No longer sleepless in Seattle
The last season of ABC’s popular reality show “The Bachelorette” ended with heartbreak for handsome Seattle bachelor Jason Mesnick, 32. Bachelorette DeAnna Pappas eliminated 23 suitors before the final show, in which she had to choose between Mesnick and Jesse Csincsak, a pro snowboarder. She picked Csincsak.
But Mesnick, a personable, divorced single dad of a 3-year-old son, was a fan favorite, so ABC has brought him back as the titular character on the new season of “The Bachelor,” which began Jan. 5 and will be shown Mondays at 8 p.m. Mesnick has already kind of let the cat out of the bag: He told People magazine that the season will end with him happily engaged. But we don’t know to which bachelorette.
The estate-planning executive told the Cleveland Jewish News that he had a bar mitzvah and that while he isn’t very religious, he celebrates Jewish holidays with his family. Religion, Mesnick said, came up briefly in “The Bachelorette” when Pappas, who is Greek Orthodox, met his parents and asked a few questions about Judaism and religion.
By the way, don’t hold your breath waiting for Mesnick’s nupitals — only one couple in the history of the “Bachelor” and “Bachelorette” series has actually wed. Last November, DePappas got cold feet and broke her engagement to Csincsak.
“Bride Wars,” opening Friday, Jan. 9, stars Kate Hudson, 29, and Anne Hathaway as lifelong friends who get engaged around the same time. Everything is going great until the wedding planner (Candice Bergen) slips up and schedules their weddings for the same time, at the same hotel. Neither bride wants to reschedule. Sounds like a good “date” movie. Bryan Greenberg, 30, plays Hudson’s fiancé. Hudson, the daughter of Goldie Hawn, identifies as Jewish, although she has only one Jewish grandparent (Goldie’s mother).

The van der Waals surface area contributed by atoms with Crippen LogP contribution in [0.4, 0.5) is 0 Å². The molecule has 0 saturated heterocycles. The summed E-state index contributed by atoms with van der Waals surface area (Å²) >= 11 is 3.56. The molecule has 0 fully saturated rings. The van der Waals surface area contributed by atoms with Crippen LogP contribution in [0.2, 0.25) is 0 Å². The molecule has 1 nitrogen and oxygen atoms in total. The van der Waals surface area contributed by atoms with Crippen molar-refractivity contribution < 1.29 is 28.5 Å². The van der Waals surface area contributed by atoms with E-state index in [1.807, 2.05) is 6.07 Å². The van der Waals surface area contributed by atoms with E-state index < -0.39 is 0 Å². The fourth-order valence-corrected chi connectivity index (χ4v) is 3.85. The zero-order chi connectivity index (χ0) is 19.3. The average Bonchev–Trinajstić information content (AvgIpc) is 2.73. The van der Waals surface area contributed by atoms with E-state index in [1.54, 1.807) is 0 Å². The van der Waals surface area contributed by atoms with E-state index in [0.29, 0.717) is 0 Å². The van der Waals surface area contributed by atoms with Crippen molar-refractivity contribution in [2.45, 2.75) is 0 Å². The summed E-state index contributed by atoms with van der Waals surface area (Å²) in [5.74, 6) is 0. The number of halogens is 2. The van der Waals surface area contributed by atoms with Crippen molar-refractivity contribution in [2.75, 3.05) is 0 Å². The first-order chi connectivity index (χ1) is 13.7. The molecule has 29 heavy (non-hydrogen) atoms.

Also opening Jan. 9 is “The Unborn,” directed and written by David S. Goyer, 43. Goyer had a huge hit last year as the co-writer of “The Dark Knight.” “The Unborn” is a horror-fantasy thriller somewhat based on the Jewish folklore figure of the dybbuk, a possessing spirit often believed to be the spirit of a dead person. As the film opens, a young woman (Odette Yustman) feels that a spirit is trying to take control of her. We learn that the spirit is that of a young boy who died in the Holocaust and was a relative of the woman. Gary Oldman co-stars as a scholarly, “modern” rabbi who tries to exorcise the dybbuk.
Goyer recently told a Web site: “I knew about dybbuks ever since I was a kid. I’m half Jewish, I went to Hebrew school and so when I was growing up, like anybody, I was into monsters and I thought about it and was like, ‘Are there any Jewish monsters?’ So there’s like the dybbuk and the golem and that’s pretty much it.”
The Golden Globes are a reasonable predictor of Oscar nominations, and the relaxed Globes award ceremony is usually more fun than the stuffy Oscars. This year it airs on NBC at 8 p.m. Sunday, Jan. 11.
Jewish actors/actresses up for a Globe include Sean Penn, best actor in a film drama for “Milk”; James Franco, best actor in a film comedy for “Pineapple Express”; Kyra Sedgwick, best actress in a TV drama for “The Closer”; Debra Messing, best actress in a TV comedy for “The Starter Wife”; and David Duchovny, best actor in a TV comedy for “Californication.”
Also worth noting: “Happy-Go-Lucky,” written and directed by Mike Leigh, a British landsman, is nominated for best film comedy. (English Jewish actress Alexis Zegerman, in her first big role, plays the roommate of the main character, Poppy.) Competing in the same category is Woody Allen‘s comedy “Vicky Christina Barcelona.” Brit director Sam Mendes, whose mother is Jewish, is up for best director for “Revolutionary Road.”